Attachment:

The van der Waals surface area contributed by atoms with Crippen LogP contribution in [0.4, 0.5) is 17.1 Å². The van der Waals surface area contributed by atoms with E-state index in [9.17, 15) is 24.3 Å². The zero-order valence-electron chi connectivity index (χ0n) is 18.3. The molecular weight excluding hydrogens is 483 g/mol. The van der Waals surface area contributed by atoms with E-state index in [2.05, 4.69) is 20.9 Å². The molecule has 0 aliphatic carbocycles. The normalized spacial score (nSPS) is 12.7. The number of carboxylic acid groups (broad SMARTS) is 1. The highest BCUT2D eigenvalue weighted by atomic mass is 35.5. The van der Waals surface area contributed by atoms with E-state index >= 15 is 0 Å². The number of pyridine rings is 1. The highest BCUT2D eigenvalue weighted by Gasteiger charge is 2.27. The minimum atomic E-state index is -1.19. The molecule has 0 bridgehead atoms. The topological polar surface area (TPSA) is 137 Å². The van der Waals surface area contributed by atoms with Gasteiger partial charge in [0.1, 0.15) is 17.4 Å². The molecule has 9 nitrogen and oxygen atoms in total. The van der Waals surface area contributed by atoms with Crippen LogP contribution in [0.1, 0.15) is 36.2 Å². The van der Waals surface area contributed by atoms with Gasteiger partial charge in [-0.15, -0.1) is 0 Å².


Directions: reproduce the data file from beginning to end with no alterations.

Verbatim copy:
The van der Waals surface area contributed by atoms with Crippen LogP contribution in [0.4, 0.5) is 17.1 Å². The van der Waals surface area contributed by atoms with E-state index in [9.17, 15) is 24.3 Å². The zero-order valence-electron chi connectivity index (χ0n) is 18.3. The molecular weight excluding hydrogens is 483 g/mol. The van der Waals surface area contributed by atoms with E-state index in [2.05, 4.69) is 20.9 Å². The molecule has 0 aliphatic carbocycles. The normalized spacial score (nSPS) is 12.7. The number of carboxylic acid groups (broad SMARTS) is 1. The highest BCUT2D eigenvalue weighted by atomic mass is 35.5. The van der Waals surface area contributed by atoms with E-state index >= 15 is 0 Å². The number of pyridine rings is 1. The highest BCUT2D eigenvalue weighted by Gasteiger charge is 2.27. The minimum atomic E-state index is -1.19. The molecule has 0 bridgehead atoms. The topological polar surface area (TPSA) is 137 Å². The van der Waals surface area contributed by atoms with Gasteiger partial charge in [0.1, 0.15) is 17.4 Å². The molecule has 9 nitrogen and oxygen atoms in total. The van der Waals surface area contributed by atoms with Crippen LogP contribution in [0.1, 0.15) is 36.2 Å². The van der Waals surface area contributed by atoms with Gasteiger partial charge in [-0.15, -0.1) is 0 Å².